This homily was delivered on 06 February 2014 on the Feast of Paul Miki and his companion martyrs of Japan.
One religious shrine that has left a deep impression on me is the Martyrs’ Shrine in Nagasaki, Japan. The first thing you’ll see when you get there is a row of 26 figures: the martyrs of Japan, each one hand clasped in prayer, with a distinctive facial expression. Some are Japanese; others foreigners. Some are priests and religious; others lay people. Among them is a Japanese youth, the Jesuit novice Paul Miki, who was well-known for his preaching.
Eye witness accounts tell us that he was crucified along with his companions, and in his last moments, he preached to the crowd (certainly the last thing I would do if I were crucified!). Paul Miki took the occasion to address the crowds, preaching about forgiveness but also about hope.
“Like my Master,” Paul told the onlookers, “I shall die upon the cross. Like him, a lance will pierce my heart so that my blood and my love can flow out upon the land and sanctify it to his name.”
In the museum attached to the shrine hangs a bigger-than-life crucifix of the young martyr looking down upon the pilgrims and tourists. But among those in exhibit are also some interesting artifacts called fumi-e.
The fumi-e is a piece of stones or wood out of which is carved religious images such as the Christ crucified or Mother and Child. The images have faded and can hardly be discerned, defaced not by age, but by footprints–namely, the footprints of apostates who were made to trample upon them to demonstrate their denunciation of Christianity. The fumi-e were used by the Japanese rulers in the 17th Century to ferret out hidden Christians. On New Year’s day, villagers would be gathered and instructed to trample on these religious images. Christians who took their faith seriously would refuse to do so and in the process identified. They were arrested, tortured, and if they refused to apostatize, executed.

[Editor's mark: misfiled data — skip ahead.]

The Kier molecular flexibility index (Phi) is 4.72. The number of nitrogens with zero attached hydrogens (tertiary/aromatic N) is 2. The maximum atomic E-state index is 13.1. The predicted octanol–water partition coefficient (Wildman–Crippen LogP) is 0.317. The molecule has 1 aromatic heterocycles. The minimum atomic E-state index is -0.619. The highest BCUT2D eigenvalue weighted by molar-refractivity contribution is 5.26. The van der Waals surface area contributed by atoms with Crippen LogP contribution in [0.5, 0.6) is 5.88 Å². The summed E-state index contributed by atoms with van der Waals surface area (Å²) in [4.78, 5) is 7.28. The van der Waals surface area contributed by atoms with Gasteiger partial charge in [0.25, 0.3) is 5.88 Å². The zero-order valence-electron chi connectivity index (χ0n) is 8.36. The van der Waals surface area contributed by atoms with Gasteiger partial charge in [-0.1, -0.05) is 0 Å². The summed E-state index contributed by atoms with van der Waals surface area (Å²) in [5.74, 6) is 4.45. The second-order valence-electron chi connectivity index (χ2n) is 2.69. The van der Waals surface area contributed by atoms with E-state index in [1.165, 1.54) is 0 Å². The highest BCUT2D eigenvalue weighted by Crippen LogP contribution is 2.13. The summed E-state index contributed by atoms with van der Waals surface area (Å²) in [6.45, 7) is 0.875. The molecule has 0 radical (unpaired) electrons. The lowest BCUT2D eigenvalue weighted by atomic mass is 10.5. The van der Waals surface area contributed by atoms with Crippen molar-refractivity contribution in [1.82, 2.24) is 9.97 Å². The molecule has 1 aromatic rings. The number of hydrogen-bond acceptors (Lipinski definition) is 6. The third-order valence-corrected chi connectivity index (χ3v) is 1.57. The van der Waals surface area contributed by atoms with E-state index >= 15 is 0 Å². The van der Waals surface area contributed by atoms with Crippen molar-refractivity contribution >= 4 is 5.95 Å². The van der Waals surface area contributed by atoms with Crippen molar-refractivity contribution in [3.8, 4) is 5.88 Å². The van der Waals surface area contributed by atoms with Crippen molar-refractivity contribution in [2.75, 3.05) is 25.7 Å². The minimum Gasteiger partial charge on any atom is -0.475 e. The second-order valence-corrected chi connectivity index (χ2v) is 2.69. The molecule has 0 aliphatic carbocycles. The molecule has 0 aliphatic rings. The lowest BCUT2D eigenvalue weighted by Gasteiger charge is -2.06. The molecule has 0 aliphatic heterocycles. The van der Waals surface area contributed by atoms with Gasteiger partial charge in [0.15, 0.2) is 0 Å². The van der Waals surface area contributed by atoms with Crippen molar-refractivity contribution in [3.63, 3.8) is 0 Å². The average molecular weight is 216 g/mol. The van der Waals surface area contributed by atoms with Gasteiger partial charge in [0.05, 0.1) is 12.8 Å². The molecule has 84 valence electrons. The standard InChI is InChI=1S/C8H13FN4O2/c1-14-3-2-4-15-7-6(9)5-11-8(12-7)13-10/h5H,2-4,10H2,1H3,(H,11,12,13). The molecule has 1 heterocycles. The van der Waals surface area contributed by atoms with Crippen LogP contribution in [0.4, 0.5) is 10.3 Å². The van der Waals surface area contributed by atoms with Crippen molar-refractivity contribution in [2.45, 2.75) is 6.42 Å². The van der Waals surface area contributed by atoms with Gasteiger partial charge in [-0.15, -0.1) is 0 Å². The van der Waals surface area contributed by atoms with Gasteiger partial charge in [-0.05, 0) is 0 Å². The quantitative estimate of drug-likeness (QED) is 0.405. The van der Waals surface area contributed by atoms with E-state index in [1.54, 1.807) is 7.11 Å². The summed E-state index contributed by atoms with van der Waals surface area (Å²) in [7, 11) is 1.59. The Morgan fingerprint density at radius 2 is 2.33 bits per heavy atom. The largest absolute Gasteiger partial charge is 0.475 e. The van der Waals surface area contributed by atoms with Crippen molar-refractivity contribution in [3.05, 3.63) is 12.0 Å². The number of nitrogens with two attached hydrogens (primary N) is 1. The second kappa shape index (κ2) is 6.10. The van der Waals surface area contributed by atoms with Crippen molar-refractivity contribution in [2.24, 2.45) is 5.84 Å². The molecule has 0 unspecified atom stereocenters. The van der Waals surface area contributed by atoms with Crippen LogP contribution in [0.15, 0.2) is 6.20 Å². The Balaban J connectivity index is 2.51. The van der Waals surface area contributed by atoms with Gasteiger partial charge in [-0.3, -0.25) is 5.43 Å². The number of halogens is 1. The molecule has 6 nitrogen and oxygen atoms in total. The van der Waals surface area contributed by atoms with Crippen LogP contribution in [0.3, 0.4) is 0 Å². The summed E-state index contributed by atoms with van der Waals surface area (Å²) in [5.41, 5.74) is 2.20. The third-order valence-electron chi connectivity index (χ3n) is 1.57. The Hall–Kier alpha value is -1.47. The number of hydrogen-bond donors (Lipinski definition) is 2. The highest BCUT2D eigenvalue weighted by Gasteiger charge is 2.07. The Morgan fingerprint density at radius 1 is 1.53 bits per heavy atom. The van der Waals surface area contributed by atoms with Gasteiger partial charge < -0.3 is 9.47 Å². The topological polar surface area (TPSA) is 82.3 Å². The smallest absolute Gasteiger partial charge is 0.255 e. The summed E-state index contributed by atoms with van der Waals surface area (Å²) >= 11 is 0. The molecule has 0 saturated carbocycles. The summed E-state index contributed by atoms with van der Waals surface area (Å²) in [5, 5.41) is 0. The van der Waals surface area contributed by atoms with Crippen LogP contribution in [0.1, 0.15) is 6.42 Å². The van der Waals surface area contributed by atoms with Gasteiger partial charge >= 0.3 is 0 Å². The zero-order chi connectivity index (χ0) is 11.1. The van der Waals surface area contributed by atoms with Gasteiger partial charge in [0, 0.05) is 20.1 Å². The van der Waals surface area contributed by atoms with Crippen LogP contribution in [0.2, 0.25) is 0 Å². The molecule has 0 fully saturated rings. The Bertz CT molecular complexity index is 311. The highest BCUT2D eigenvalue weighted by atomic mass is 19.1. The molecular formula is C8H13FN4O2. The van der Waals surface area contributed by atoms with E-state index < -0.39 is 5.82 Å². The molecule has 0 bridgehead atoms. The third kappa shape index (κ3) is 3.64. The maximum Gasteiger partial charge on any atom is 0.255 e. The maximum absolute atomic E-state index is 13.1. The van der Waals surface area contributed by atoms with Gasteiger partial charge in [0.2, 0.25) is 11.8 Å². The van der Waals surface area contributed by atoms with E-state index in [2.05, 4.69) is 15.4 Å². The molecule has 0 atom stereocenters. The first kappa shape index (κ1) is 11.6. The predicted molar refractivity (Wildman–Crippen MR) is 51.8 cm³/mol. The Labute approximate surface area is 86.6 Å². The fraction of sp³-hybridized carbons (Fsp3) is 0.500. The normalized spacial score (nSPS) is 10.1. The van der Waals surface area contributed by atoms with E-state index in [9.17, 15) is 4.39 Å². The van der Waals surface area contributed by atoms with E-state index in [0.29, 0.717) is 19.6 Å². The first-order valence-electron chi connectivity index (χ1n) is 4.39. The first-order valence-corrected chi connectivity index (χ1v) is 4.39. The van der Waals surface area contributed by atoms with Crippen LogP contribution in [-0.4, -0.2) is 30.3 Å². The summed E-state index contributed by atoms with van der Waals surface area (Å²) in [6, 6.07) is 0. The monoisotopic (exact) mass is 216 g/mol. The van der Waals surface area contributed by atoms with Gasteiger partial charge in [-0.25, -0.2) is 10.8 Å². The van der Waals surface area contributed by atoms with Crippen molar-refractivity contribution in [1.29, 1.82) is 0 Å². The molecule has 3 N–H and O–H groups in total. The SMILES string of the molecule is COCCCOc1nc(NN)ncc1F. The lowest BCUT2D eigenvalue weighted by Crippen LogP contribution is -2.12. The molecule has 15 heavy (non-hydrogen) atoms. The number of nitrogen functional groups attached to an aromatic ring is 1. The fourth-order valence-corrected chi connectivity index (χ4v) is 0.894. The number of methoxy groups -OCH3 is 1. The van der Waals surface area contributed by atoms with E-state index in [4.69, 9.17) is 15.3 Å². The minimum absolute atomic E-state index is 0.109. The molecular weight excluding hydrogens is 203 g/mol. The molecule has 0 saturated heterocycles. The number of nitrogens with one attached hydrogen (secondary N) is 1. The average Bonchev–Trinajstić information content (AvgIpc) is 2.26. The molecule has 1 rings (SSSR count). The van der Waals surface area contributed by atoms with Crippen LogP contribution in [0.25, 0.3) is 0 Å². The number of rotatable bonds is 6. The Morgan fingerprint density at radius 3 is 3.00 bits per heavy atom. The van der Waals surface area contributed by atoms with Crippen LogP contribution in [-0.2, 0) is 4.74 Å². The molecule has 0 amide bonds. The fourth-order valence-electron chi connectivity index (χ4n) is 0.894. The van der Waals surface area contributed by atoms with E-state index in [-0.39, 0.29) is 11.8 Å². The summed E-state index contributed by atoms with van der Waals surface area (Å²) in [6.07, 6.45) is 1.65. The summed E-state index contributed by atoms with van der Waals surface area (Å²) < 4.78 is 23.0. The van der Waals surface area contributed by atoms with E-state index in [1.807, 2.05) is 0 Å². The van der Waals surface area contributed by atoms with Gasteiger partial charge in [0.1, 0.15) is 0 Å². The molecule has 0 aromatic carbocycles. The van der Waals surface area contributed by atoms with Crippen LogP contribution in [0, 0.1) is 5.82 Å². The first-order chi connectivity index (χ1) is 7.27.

I was reminded of Shusako Endo’s novel, Silence, a novel based on the true story of Jesuit missionaries in Japan just less than fifty years after Miki’s martyrdom. Soon to be made into a film by Martin Scorsese, it’s the story of a young Jesuit, Sebastian Rodriguez, who travels to Japan in search of his mentor, Christovao Ferreira. Fr. Ferreira is the superior of the Jesuit missions in Japna, rumored to have apostatized. The two meet when Rodriguez is arrested, and the rumors are confirmed: Ferreira has apostatized after five hours of torture. In a painful twist, Rodrigues’ mentor is now his tormentor, skeptical and hardened, who now tries everything to persuade the younger Jesuit to be “practical” and trample on the fumi-e.
In the tragic figure of Christovao Ferreira, we have the perfect foil to Paul Miki, a novice who embraced his martyrdom; on the other, we have Ferreira, the superior of the Japanese missions, who yielded and fell short of expectations.
This juxtaposition of stories questions me: What would I do if I were in their place? Would I have the grace, the faith and courage, to offer my life for Christ as the young novice Miki did so eloquently, both in words and in action? Or would I decide to be more practical like the Jesuit Superior, Fr. Ferreira, broken or hardened by suffering–not only his own, but also the suffering of others? Would I trample on the fumi-e?
It has been years since my novitiate. I still recall my zeal and holy foolishness those many years ago. Where have they gone? Maybe this feast of St. Paul Miki and his companion martyrs is a good occasion for me to beg for the grace of naivete and holy foolishness of novices and martyrs.